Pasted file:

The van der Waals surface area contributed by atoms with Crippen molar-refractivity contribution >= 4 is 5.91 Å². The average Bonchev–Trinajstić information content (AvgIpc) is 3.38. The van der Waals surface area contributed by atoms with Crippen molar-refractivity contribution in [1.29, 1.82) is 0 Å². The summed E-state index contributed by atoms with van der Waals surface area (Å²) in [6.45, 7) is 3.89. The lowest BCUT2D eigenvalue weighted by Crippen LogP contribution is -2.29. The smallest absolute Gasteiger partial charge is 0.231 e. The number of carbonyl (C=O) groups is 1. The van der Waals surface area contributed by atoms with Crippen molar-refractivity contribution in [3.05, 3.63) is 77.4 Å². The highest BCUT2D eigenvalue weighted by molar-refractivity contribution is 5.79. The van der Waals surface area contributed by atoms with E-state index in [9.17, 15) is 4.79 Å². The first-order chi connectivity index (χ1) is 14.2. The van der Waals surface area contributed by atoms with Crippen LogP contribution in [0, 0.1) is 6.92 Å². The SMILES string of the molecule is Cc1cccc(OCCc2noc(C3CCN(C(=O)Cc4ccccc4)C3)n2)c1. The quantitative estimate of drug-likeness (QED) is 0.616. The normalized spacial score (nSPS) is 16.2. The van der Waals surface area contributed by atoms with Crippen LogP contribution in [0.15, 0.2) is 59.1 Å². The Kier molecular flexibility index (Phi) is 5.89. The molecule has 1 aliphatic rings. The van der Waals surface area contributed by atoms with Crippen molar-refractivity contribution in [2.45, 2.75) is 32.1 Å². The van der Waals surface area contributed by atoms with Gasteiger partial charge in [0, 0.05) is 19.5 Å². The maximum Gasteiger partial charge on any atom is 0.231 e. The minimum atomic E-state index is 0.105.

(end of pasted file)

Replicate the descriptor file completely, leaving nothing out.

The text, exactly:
The van der Waals surface area contributed by atoms with Crippen molar-refractivity contribution >= 4 is 5.91 Å². The average Bonchev–Trinajstić information content (AvgIpc) is 3.38. The van der Waals surface area contributed by atoms with Crippen molar-refractivity contribution in [1.29, 1.82) is 0 Å². The summed E-state index contributed by atoms with van der Waals surface area (Å²) in [6.45, 7) is 3.89. The lowest BCUT2D eigenvalue weighted by Crippen LogP contribution is -2.29. The smallest absolute Gasteiger partial charge is 0.231 e. The number of carbonyl (C=O) groups is 1. The van der Waals surface area contributed by atoms with Crippen molar-refractivity contribution in [3.05, 3.63) is 77.4 Å². The highest BCUT2D eigenvalue weighted by molar-refractivity contribution is 5.79. The van der Waals surface area contributed by atoms with E-state index in [9.17, 15) is 4.79 Å². The first-order chi connectivity index (χ1) is 14.2. The van der Waals surface area contributed by atoms with Crippen LogP contribution in [0, 0.1) is 6.92 Å². The SMILES string of the molecule is Cc1cccc(OCCc2noc(C3CCN(C(=O)Cc4ccccc4)C3)n2)c1. The quantitative estimate of drug-likeness (QED) is 0.616. The normalized spacial score (nSPS) is 16.2. The van der Waals surface area contributed by atoms with Crippen LogP contribution in [0.15, 0.2) is 59.1 Å². The Kier molecular flexibility index (Phi) is 5.89. The molecule has 1 aliphatic rings. The van der Waals surface area contributed by atoms with Crippen molar-refractivity contribution in [2.45, 2.75) is 32.1 Å². The van der Waals surface area contributed by atoms with Gasteiger partial charge in [0, 0.05) is 19.5 Å². The maximum Gasteiger partial charge on any atom is 0.231 e. The minimum atomic E-state index is 0.105.